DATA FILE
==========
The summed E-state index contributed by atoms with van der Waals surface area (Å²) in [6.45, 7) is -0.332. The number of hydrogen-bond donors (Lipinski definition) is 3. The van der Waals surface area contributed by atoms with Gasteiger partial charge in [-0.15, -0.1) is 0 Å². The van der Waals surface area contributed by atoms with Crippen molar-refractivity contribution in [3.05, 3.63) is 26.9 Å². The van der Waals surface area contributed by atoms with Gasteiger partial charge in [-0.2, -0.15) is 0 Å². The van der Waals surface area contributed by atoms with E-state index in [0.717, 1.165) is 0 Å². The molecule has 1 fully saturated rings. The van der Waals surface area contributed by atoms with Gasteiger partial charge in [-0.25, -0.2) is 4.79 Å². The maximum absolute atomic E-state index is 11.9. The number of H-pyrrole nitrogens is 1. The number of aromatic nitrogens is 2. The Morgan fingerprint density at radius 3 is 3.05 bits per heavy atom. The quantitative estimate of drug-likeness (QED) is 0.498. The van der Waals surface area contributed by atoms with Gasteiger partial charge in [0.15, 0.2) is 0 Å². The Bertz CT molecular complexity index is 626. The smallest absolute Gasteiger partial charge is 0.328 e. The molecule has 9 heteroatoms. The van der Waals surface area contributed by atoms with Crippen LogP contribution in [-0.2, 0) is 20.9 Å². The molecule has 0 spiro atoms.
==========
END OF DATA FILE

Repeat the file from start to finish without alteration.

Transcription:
The summed E-state index contributed by atoms with van der Waals surface area (Å²) in [6.45, 7) is -0.332. The number of hydrogen-bond donors (Lipinski definition) is 3. The van der Waals surface area contributed by atoms with Gasteiger partial charge in [-0.15, -0.1) is 0 Å². The van der Waals surface area contributed by atoms with Crippen molar-refractivity contribution in [3.05, 3.63) is 26.9 Å². The van der Waals surface area contributed by atoms with Gasteiger partial charge in [-0.2, -0.15) is 0 Å². The van der Waals surface area contributed by atoms with E-state index in [0.717, 1.165) is 0 Å². The molecule has 1 fully saturated rings. The van der Waals surface area contributed by atoms with Gasteiger partial charge in [-0.25, -0.2) is 4.79 Å². The maximum absolute atomic E-state index is 11.9. The number of H-pyrrole nitrogens is 1. The number of aromatic nitrogens is 2. The Morgan fingerprint density at radius 3 is 3.05 bits per heavy atom. The quantitative estimate of drug-likeness (QED) is 0.498. The van der Waals surface area contributed by atoms with Gasteiger partial charge in [0.15, 0.2) is 0 Å². The Bertz CT molecular complexity index is 626. The smallest absolute Gasteiger partial charge is 0.328 e. The molecule has 9 heteroatoms. The van der Waals surface area contributed by atoms with Crippen LogP contribution in [-0.2, 0) is 20.9 Å². The molecule has 0 spiro atoms.